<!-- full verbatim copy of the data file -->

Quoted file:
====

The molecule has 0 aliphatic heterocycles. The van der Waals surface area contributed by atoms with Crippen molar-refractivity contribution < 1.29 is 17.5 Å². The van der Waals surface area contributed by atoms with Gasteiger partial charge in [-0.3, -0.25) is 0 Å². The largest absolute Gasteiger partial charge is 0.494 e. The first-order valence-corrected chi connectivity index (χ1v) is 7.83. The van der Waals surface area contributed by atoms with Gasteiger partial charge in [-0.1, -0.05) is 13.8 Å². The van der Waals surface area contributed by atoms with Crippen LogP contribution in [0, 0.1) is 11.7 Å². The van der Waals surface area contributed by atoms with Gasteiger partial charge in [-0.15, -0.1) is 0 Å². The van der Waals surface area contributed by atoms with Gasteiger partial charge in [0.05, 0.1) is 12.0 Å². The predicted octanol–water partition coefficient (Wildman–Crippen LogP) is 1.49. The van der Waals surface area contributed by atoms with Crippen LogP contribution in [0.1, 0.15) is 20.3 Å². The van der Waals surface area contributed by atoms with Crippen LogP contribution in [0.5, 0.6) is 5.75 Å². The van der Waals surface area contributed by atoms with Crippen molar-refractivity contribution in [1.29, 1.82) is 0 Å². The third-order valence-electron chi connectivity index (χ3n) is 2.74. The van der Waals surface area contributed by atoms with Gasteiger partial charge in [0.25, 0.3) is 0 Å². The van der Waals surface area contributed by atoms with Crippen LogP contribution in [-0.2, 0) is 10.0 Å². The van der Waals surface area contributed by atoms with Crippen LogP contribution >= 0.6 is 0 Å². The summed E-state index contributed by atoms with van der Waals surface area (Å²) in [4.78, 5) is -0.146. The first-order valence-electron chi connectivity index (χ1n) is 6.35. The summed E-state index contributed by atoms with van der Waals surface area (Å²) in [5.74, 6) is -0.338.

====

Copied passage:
The molecule has 0 aliphatic heterocycles. The van der Waals surface area contributed by atoms with Crippen molar-refractivity contribution < 1.29 is 17.5 Å². The van der Waals surface area contributed by atoms with Gasteiger partial charge in [-0.3, -0.25) is 0 Å². The largest absolute Gasteiger partial charge is 0.494 e. The first-order valence-corrected chi connectivity index (χ1v) is 7.83. The van der Waals surface area contributed by atoms with Gasteiger partial charge in [-0.1, -0.05) is 13.8 Å². The van der Waals surface area contributed by atoms with Crippen LogP contribution in [0, 0.1) is 11.7 Å². The van der Waals surface area contributed by atoms with Gasteiger partial charge in [-0.15, -0.1) is 0 Å². The van der Waals surface area contributed by atoms with Gasteiger partial charge in [0.05, 0.1) is 12.0 Å². The predicted octanol–water partition coefficient (Wildman–Crippen LogP) is 1.49. The van der Waals surface area contributed by atoms with Crippen LogP contribution in [0.1, 0.15) is 20.3 Å². The van der Waals surface area contributed by atoms with Crippen LogP contribution in [0.5, 0.6) is 5.75 Å². The van der Waals surface area contributed by atoms with Crippen molar-refractivity contribution in [1.29, 1.82) is 0 Å². The third-order valence-electron chi connectivity index (χ3n) is 2.74. The van der Waals surface area contributed by atoms with Gasteiger partial charge in [0.25, 0.3) is 0 Å². The van der Waals surface area contributed by atoms with Crippen LogP contribution in [-0.2, 0) is 10.0 Å². The van der Waals surface area contributed by atoms with Crippen LogP contribution >= 0.6 is 0 Å². The summed E-state index contributed by atoms with van der Waals surface area (Å²) in [4.78, 5) is -0.146. The first-order valence-electron chi connectivity index (χ1n) is 6.35. The summed E-state index contributed by atoms with van der Waals surface area (Å²) in [5.74, 6) is -0.338.